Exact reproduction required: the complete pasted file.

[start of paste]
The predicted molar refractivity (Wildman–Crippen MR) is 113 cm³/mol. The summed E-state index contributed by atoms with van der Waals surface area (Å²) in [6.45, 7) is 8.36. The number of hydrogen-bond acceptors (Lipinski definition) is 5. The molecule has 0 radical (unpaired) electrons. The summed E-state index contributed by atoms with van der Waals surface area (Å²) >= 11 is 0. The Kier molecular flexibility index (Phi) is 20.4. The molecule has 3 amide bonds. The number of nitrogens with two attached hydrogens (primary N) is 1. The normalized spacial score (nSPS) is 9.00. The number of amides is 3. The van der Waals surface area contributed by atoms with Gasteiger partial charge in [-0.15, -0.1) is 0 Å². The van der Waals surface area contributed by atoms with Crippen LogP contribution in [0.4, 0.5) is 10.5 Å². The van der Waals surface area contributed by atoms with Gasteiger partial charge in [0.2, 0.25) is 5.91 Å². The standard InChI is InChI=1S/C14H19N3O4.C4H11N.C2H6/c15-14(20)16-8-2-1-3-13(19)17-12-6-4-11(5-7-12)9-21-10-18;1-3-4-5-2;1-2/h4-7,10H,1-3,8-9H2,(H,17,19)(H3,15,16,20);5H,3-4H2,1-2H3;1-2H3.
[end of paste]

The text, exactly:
The predicted molar refractivity (Wildman–Crippen MR) is 113 cm³/mol. The summed E-state index contributed by atoms with van der Waals surface area (Å²) in [6.45, 7) is 8.36. The number of hydrogen-bond acceptors (Lipinski definition) is 5. The molecule has 0 radical (unpaired) electrons. The summed E-state index contributed by atoms with van der Waals surface area (Å²) >= 11 is 0. The Kier molecular flexibility index (Phi) is 20.4. The molecule has 3 amide bonds. The number of nitrogens with two attached hydrogens (primary N) is 1. The normalized spacial score (nSPS) is 9.00. The number of amides is 3. The van der Waals surface area contributed by atoms with Gasteiger partial charge in [-0.15, -0.1) is 0 Å². The van der Waals surface area contributed by atoms with Crippen LogP contribution in [0.4, 0.5) is 10.5 Å². The van der Waals surface area contributed by atoms with Gasteiger partial charge in [0.2, 0.25) is 5.91 Å². The standard InChI is InChI=1S/C14H19N3O4.C4H11N.C2H6/c15-14(20)16-8-2-1-3-13(19)17-12-6-4-11(5-7-12)9-21-10-18;1-3-4-5-2;1-2/h4-7,10H,1-3,8-9H2,(H,17,19)(H3,15,16,20);5H,3-4H2,1-2H3;1-2H3.